Stump the Law Librarian
Q: I was refused service in a restaurant and I think I was discriminated against. The manager says he has a right to refuse service. What is the law on this and what are some legal actions I can take?
A: If you believe you were discriminated against, section 106.52 of the Wisconsin Statutes provides that it is against the law to deny service or to give unequal treatment in service because of sex, race, color, creed, disability, sexual orientation, national origin or ancestry. Discrimination in relation to age, 18 and older, is only unlawful in regard to lodging establishments. "Public accomodations" includes, but is not limited to, hotels, motels, restaurants, taverns, retail stores, exercise clubs, dry cleaners, auto repair shops, and other service establishments. The law does not apply when a private, nonprofit organization provides goods or services to only its members or their guests.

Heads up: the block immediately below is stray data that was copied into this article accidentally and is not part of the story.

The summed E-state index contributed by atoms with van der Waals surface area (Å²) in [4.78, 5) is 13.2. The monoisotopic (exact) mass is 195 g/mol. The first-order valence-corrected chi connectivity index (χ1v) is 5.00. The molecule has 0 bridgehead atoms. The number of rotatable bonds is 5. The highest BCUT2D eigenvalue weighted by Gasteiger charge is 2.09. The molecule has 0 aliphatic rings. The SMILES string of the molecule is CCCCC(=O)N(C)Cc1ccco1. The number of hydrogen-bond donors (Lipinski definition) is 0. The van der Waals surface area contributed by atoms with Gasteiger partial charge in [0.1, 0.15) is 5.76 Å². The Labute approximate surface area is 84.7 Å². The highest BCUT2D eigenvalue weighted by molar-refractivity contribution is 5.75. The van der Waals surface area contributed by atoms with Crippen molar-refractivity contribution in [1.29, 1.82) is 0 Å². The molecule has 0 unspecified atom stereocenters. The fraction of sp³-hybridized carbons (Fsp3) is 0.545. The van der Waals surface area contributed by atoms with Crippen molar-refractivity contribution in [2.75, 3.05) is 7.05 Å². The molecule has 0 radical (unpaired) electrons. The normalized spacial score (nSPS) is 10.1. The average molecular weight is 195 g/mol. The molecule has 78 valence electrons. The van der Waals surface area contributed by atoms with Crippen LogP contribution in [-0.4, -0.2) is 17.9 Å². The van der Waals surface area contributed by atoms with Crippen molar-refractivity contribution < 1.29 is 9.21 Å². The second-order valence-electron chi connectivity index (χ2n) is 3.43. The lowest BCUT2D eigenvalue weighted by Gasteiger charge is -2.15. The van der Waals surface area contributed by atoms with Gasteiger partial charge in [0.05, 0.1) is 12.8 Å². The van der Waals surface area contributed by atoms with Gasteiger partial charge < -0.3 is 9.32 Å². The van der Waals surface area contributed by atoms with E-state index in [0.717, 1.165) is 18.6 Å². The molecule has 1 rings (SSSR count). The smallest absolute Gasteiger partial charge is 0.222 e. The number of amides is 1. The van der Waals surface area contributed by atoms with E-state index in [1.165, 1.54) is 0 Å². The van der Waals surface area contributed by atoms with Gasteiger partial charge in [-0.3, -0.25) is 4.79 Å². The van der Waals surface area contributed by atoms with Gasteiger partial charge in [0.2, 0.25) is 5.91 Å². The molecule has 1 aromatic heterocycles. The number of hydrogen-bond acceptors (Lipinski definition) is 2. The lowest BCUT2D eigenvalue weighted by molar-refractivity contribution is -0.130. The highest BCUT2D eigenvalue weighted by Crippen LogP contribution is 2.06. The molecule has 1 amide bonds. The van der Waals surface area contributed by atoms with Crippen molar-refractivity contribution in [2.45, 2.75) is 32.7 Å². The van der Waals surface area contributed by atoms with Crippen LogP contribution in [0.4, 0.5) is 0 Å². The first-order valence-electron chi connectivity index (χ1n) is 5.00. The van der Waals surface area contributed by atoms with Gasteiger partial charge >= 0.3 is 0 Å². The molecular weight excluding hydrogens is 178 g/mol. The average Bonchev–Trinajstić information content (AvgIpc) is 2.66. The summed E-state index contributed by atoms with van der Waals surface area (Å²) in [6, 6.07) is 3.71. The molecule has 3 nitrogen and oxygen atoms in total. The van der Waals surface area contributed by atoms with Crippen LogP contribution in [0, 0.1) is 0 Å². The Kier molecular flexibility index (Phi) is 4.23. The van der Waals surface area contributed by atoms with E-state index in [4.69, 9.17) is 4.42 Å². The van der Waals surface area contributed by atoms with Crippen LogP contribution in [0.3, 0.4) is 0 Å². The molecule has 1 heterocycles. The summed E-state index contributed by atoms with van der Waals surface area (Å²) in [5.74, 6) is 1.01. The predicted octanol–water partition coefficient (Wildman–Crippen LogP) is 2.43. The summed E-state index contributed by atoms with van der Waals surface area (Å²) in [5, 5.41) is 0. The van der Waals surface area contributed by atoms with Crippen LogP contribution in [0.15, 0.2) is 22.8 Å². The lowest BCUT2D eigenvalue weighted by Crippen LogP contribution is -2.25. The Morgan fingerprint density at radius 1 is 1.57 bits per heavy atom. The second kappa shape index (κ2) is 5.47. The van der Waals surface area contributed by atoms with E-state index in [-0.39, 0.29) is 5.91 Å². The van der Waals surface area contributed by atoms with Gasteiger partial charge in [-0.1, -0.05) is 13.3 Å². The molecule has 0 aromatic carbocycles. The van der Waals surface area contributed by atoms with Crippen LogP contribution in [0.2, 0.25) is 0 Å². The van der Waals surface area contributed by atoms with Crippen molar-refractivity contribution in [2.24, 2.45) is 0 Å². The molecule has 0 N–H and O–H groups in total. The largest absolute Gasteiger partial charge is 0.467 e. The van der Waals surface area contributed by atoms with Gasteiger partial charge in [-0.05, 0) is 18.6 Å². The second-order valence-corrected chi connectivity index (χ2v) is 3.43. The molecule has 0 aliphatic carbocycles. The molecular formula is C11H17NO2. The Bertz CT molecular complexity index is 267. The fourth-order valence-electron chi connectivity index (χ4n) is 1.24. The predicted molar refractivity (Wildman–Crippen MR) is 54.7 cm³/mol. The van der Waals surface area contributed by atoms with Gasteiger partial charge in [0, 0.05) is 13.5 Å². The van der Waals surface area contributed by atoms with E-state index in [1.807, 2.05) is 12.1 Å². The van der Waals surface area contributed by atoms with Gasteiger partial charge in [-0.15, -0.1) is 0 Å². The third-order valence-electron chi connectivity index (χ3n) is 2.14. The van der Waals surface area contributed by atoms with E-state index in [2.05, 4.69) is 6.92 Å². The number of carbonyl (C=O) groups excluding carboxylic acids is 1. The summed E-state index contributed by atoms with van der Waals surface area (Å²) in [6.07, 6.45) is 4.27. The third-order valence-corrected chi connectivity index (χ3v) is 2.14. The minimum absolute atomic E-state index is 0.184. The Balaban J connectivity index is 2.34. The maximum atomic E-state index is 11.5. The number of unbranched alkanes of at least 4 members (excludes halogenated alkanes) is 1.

This section is enforced by filing a complaint with the Equal Rights Division of the Department of Workforce Development within 300 days of the discriminatory action. They have complaint forms and procedural information on their website.
In additon, you may want to research the common law topic of "Right to Refuse Service" with regard to the 14th amendment and caselaw at your local law library.